If Psalm 139 were published as a contemporary book, it might look a lot like Rob Moll’s What Your Body Knows About God: How We Are Designed to Connect, Serve and Thrive (InterVarsity Press). Channeling the psalmist’s wonder at having been “woven together in the depths of the earth,” Moll, a CT editor at large, wonders at the marvel of humanity: its dynamic blend of body, mind, soul, and spirit. Christians don’t worship God, serve their neighbors, and connect with other people merely because of external rules; such impulses are inscribed in our DNA.
“Spirit and flesh, it turns out, are intimately intertwined,” writes Moll. “And understanding how things work—how our bodies are designed to commune with God—can enhance our faith and give us a fuller picture of God’s work in the world and in our lives.”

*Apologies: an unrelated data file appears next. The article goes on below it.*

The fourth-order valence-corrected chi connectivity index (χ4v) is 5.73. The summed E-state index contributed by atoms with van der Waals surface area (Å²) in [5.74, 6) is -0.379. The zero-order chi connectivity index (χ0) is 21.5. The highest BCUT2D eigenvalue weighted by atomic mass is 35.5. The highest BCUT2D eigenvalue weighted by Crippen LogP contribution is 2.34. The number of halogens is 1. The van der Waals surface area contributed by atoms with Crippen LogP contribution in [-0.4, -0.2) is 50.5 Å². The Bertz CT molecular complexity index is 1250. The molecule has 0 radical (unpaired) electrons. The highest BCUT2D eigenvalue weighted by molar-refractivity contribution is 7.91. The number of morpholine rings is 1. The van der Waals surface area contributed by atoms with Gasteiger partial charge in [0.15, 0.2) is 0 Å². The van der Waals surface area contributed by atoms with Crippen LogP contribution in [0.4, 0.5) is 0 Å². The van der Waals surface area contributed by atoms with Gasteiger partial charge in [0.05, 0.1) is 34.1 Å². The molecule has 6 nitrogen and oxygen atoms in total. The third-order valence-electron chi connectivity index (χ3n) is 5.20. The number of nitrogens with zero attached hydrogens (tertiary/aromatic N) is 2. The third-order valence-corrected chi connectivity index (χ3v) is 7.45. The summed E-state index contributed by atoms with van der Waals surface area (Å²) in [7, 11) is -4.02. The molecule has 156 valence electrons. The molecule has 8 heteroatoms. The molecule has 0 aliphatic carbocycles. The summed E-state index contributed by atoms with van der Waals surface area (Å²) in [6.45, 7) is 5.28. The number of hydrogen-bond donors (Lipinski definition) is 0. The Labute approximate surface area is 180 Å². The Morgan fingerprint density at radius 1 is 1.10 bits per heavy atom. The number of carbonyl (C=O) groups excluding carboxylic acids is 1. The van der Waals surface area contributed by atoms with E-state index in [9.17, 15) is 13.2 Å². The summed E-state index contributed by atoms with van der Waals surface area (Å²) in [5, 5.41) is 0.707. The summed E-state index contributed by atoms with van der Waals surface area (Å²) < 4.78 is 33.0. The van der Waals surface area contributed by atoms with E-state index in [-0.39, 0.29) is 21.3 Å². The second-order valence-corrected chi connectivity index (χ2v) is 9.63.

It’s not easy to live as embodied creatures today (to say nothing of previous eras). All too often, human bodies are treated (by others, and even ourselves) as commodities or instruments of sexual satisfaction. They are bought and sold, mutilated by others, and hit with self-inflicted harms. Yet Moll reminds us how high a privilege it is to dwell in flesh. “Our bodies, the Bible says, are the temples of God—the place where God lives.”
Embracing the Body
Over hundreds of years and across various cultures, Christians have carried on a rich conversation about the body: its nature, its value, and its purpose. Moll strikes an excellent balance between invoking the best of that tradition and making it fresh for today’s readers. What Your Body Knows About God draws from Christian history, cutting-edge research in neuroscience ...1
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